With negotiations going on until 6:20 a.m., ACTRA walked out, disabling nearly 21,000 Canadian television and film performers overnight and grinding production to a halt for production companies across the country.
ACTRA, the Alliance of Canadian Cinema, Television and Radio Artists, said January 3rd that they were going to strike on January 8th, 2007 if their demands were not met by producers. As you may have guessed, things didn’t go as ACTRA had hoped and now a random array of made-for-tv-movie and drama actors are walking the picket lines while their commercial counterparts are shooting in the studios. Actors who are in productions affected by the strike were told not to go to work, even though the union was in midst of negotiations. On January 7th, 2007, ACTRA posted the following strike conditions for members on their site:
“In the event of an ACTRA strike, performers are not to report to work, auditions or ADR on any IPA production that has not signed a continuation letter with ACTRA.
If ACTRA does go on strike, performers can still do work under other ACTRA contracts: UBCP, commercials, student films, broadcast agreements.
ACTRA By-Laws set out the rules for the conduct of ACTRA members during a strike. ACTRA members – including Full, Apprentice and ACTRA Extras – must not work for struck engagers during an ACTRA strike. Members are expected to know the strike rules and regulations, and are expected to uphold the strike. Any member who fails to adhere to the strike rules is subject to disciplinary action.”
Some programs have special permission to keep filming, including the Rick Mercer Report and Royal Canadian Air Farce. According to the CBC, ACTRA may get into hot water over this “wild cat” strike. This strike is grounds to take the union to court, sources say.
Now, you might be wondering what this is all about, eh?
ACTRA is striking over 2 issues.
First, they want a pay increase. Currently, ACTRA is 32% behind their American counterpart, the Screen Actors Guild (SAG). ACTRA aims to get a wage increase between 10% – 15%. Secondly, there’s something about new media that needs to be taken care of. ACTRA is very concerned with how talent are to be compensated for the use of their work on the Internet which includes coverage on websites, podcasts and the like.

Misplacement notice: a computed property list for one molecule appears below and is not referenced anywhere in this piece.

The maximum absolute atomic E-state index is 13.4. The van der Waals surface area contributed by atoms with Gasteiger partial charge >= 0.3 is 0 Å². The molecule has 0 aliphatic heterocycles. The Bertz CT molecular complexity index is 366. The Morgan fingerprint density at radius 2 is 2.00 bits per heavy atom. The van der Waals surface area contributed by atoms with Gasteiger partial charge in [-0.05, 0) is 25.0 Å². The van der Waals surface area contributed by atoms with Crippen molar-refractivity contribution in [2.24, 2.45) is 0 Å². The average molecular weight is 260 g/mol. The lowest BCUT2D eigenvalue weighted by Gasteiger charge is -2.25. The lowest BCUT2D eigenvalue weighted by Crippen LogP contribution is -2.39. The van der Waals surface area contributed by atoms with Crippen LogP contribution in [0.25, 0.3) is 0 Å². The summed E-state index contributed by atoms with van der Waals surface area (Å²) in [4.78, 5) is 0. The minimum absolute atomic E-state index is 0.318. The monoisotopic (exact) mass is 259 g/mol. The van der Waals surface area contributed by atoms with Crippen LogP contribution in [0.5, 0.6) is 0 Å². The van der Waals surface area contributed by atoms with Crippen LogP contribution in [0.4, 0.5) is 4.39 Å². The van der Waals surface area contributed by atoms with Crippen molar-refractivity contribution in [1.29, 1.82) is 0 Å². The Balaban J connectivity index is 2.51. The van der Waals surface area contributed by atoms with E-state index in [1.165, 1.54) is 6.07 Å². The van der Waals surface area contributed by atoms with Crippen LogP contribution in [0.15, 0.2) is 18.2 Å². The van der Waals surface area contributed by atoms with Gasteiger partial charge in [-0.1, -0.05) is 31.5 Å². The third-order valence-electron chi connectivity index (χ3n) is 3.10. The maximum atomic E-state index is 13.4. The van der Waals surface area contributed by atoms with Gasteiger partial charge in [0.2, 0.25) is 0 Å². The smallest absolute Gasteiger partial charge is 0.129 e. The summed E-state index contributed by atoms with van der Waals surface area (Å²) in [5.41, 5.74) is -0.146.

Talks actually broke while discussing this sensitive issue at 6:20 a.m. this morning.
Remember when DVDs came on the market? ACTRA does, and the organization is not prepared to see what happened to them back then repeat itself in 2007.
When DVDs first came out, there was significant doubt about the staying power and influence of the product with consumers. ACTRA was lead to believe that the reach of the DVD would not be great, so they agreed upon lower rates than would be expected if negotiated today.
Retrospective vision is 20/20 after all and history does repeat itself, hence the concern from ACTRA over the ‘new media’ phenomenon, a form of media consumption that is quickly becoming a standard means for PC users and owners of portable media players to enjoy their content. Provinces that are affected by the ACTRA strike include Ontario, Manitoba and Saskatchewan. ACTRA will be on strike in Quebec on Wednesday, January 10, 2007. Other provinces will follow shortly after.
For more information, check the ACTRA website.
Sources: CBC News, ACTRA
P.S. Click to read a personal message from ACTRA’s National President Richard Hardacre.